CHURCHGOERS have expressed their dismay after a popular member of their congregation lost the latest round of a long-running immigration battle.

Nigerian-born Richard Aboro, 42, has been a regular worshipper at Sacred Heart, in Darwen, for a number of years.

He was convicted in 2012 of entering the UK using a false British passport, in 2012, and jailed for 12 months.

But he claimed asylum shortly after, insisting his safety would be in jeopardy if he was forced to return home. He was served with a deportation notice in July.

His prison term was followed by a brief stay in immigration detention, but he was bailed by a High Court tribunal, on condition he reported regularly to Blackburn police station and wore an electronic tag.

Lawyers for Mr Aboro then made several unsuccessful applications for asylum before, in July 2016, the Home Office arranged a flight to Nigeria for those eligible to be removed from the UK.

Before he could be issued with emergency travel documents, the National Immigration Service (NIS) says it was required to interview him, so he was arrested at his home.

He was even taken to Stansted Airport, to await departure, but was later returned to an immigration removal centre.

Questions arose surrounding his fitness to fly and in the end no travel documents were supplied by the Nigerian High Commission so Mr Aboro was not eventually removed.

His legal team then petitioned the Home Office for his release, the court heard. He was released three months later.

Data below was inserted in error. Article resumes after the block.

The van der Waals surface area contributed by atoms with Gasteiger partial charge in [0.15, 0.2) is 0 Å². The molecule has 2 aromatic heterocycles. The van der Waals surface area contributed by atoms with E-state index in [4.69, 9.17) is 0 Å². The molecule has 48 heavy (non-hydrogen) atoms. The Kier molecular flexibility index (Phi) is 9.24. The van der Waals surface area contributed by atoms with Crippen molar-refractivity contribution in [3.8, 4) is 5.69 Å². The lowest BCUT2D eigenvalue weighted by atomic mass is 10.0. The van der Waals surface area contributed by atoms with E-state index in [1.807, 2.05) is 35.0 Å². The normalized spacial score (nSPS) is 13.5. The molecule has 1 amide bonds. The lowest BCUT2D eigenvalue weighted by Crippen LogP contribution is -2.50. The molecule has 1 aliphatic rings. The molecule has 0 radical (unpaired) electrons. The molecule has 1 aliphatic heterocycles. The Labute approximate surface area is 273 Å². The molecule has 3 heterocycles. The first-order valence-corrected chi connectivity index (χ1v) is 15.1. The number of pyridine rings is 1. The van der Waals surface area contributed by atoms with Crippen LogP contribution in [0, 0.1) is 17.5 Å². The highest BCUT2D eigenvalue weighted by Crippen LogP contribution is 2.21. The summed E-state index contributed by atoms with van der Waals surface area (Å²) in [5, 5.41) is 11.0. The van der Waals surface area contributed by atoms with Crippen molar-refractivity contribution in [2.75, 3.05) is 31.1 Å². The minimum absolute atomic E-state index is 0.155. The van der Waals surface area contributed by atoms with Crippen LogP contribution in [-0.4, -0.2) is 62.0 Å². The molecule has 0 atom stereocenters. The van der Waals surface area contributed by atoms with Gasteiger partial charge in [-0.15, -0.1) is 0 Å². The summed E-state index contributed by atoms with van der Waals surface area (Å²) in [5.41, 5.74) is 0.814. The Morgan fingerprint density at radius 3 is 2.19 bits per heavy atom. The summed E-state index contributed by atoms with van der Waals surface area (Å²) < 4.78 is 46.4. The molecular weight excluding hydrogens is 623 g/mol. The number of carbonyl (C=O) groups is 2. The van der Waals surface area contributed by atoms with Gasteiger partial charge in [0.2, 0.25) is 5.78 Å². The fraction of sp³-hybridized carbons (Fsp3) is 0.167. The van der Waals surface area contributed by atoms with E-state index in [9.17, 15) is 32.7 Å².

An appeal was lodged with the High Court, saying he still feared the consequences of a return to Nigeria, his immigration detention was unlawful and that he could not be removed pending his claim being properly dealt with.

Law lords dismissed those grounds but allowed a new hearing on the question of whether he was on the tribunal’s bail or immigration bail.

Sonali Naik QC, representing Mr Aboro, said the detention by the NIS was unlawful, because he was still on immigration officer bail and was not liable to be detained for the purposes of the interview.

Bail could also have been varied, added Ms Naik, to requires his attendance for questioning, as it was feared he may not attend, but no such provisions were made.

Rejecting the last ground though, Lord Justice Hamblen said there was no reason to suggest the Home Office had not acted “with due diligence” in attempting to secure the deportation.

Father Brian Kealey, parish priest, said after the ruling: "Richard is a valued member of of our church community who has served the people of the parish well and is a popular contributor to all that we do.

"I am saddened to hear that we have reached another stage in the long history of his deportation and his problems with the immigration department. He has returned to us before and we hope he will return again."

His friends at the church are now waiting to hear if another appeal can be lodged or whether he will now finally be deported.